So I got fooled into believing that The Uninvited would be a remake of the excellent Korean horror A Tale of Two Sisters (Janghwa, Hongryeon). Yeah, right. Not by any stretch of the imagination. "Inspired by" is more like it. Although that would imply that The Uninvited was somehow inspired. I wish. It's The Sixth Sense meets The Hand that Rocks the Cradle but sans any suspense whatsoever. It's a yawn-inducing suckfest of the highest order that had me shake my head in disbelief at how pedestrian an effort - in wide release, no less - it is more than once. And then they have the nerve to give us an ending that comes pretty close to saying "it's all been a dream" and show us some clips to substantiate their claim (at least that saves anyone who was still awake (and hasn't previously viewed A Tale of Two Sisters) by that time from having to re-watch this flick like we did the Sixth Sense;)
Instead, The Uninvited is a good example of what not to do. It gives us a laundry-list of no-nos to check. So here it is. This compares to a review much like this film compares to A Tale of Two Sisters.
1. Don't assume that your audience has the attention-span of a fruit fly.
The Uninvited is so worried that you bolt out if nothing "scary" or creepy happens within the first few minutes, so we meet our protagonist Anna (Emily Browning) at a party where she has some sort of ghost-sighting. No build-up, nothing.
2. Don't tell me what I will see half a second later on the screen
This should go without saying, especially in this genre, but maybe Brit directing newbs "The Guard Brothers" have never heard of it. As our protag desperately wants to leave the party, she tells us this in voice-over right before she shows us. Perhaps The Guard Bros are considering the blind audience members?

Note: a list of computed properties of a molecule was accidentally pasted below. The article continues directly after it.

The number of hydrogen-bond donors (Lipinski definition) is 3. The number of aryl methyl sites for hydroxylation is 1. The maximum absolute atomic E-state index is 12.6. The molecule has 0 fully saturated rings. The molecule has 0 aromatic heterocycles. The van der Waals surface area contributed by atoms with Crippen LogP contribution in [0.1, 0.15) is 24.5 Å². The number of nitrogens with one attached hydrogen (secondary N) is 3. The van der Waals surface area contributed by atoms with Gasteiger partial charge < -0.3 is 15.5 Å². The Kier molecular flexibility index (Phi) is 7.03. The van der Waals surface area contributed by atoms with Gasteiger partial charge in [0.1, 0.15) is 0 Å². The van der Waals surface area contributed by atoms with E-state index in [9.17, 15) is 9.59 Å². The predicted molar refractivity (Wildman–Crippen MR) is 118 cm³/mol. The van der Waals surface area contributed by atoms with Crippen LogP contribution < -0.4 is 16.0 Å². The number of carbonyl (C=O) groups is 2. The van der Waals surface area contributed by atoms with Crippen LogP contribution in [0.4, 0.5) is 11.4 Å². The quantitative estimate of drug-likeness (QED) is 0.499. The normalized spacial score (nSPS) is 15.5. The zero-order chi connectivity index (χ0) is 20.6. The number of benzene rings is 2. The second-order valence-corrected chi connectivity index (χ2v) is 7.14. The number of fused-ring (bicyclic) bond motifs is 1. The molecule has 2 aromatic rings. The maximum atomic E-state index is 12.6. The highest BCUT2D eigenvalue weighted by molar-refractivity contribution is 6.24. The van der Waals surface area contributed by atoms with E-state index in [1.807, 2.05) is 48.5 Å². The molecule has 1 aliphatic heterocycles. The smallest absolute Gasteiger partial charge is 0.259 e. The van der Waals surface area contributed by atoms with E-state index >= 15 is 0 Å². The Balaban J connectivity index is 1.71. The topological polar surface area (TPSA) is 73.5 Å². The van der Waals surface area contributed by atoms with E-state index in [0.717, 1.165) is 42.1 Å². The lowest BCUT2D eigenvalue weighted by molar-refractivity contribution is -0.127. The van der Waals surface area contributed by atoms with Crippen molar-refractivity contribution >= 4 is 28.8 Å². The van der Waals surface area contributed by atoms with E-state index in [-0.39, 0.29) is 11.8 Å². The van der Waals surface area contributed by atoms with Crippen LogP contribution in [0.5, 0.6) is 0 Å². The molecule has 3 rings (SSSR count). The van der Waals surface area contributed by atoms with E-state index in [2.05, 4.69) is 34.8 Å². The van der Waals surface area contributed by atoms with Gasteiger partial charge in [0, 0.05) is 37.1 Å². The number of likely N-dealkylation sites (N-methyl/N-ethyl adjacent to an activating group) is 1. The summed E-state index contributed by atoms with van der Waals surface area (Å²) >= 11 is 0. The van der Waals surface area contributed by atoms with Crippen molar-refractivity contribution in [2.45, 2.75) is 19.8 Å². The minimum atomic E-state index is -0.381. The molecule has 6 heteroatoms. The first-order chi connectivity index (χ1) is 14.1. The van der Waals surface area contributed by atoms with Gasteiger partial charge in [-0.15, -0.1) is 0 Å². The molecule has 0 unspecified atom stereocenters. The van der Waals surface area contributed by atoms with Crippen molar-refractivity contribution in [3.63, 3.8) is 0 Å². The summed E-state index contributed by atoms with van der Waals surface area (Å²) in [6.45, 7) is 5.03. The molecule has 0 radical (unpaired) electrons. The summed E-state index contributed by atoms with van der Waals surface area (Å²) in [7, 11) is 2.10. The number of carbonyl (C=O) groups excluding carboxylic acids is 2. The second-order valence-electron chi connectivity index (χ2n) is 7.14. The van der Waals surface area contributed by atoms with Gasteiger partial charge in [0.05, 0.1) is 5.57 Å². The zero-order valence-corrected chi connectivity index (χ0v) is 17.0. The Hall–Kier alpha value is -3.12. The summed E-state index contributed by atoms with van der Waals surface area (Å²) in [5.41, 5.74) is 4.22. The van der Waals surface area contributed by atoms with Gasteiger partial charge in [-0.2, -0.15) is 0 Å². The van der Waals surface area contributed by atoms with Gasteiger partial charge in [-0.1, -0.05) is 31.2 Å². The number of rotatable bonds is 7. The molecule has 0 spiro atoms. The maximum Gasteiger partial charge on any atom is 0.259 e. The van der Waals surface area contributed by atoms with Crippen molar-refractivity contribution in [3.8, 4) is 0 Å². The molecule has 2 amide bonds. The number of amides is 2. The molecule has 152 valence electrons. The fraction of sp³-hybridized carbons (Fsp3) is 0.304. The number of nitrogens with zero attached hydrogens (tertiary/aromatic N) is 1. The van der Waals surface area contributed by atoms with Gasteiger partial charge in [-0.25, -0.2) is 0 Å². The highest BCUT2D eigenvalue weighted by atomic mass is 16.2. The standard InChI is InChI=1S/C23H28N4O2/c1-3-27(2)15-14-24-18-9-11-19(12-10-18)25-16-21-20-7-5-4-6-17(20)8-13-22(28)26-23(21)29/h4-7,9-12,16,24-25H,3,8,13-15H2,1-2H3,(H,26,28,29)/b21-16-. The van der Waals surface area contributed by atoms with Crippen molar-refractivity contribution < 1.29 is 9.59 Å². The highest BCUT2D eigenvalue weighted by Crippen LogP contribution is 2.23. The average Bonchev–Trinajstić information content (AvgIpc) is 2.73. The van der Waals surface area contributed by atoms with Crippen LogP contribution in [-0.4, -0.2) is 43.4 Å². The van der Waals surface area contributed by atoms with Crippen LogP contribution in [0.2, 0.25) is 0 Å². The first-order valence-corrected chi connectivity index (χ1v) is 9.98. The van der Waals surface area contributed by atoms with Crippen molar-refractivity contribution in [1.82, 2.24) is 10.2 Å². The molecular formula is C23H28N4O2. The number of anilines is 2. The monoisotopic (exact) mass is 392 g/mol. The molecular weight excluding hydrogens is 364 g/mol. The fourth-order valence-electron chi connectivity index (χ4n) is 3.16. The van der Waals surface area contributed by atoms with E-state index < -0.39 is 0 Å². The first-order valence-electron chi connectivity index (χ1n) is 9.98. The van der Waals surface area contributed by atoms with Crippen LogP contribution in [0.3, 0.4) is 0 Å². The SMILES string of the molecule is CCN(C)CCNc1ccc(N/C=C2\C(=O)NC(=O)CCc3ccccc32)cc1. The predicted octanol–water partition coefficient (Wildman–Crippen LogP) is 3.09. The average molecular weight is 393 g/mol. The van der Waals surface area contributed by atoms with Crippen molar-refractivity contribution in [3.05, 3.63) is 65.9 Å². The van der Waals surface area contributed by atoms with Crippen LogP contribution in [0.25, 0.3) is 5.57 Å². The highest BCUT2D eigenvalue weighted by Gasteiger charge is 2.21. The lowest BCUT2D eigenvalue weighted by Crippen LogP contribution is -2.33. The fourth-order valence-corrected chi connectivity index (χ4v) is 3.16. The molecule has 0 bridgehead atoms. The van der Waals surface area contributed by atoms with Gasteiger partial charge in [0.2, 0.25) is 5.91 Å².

3. If you want to shrink a 110 minute movie down to 87 minutes, don't...
Tell us the gist of some backstory in expository dialogue. Anna tells us (or her shrink, you decide) that her mother burned to death in a fire and she feels responsible. And that she can't remember any details. Remembering the details will set her free, someday, says Mr. Shrinkmeister. Now you know. They might have shown us, somehow, but that would be more work and require skill.
4. Horror hardly ever benefits from characters who talk about their feelings
Seriously, the dialogue is the worst. Most of it is exposition, not much of it is really necessary, the rest is just plain boring.
5. Don't give us another protagonist who acts like she's a complete idiot who's never ever watched a horror or thriller or crime movie.
Imagine: you've just figured out that you live under the same roof with a killer who's plan it is to off you. Your plan is to tell your dad so he can take care of it. Before you get to do that, though, killer shows up. Do you then go nu, nu, nu, nu, nu, I know you're a killer and I'm gonna tell my dad! Huh! That'll show you!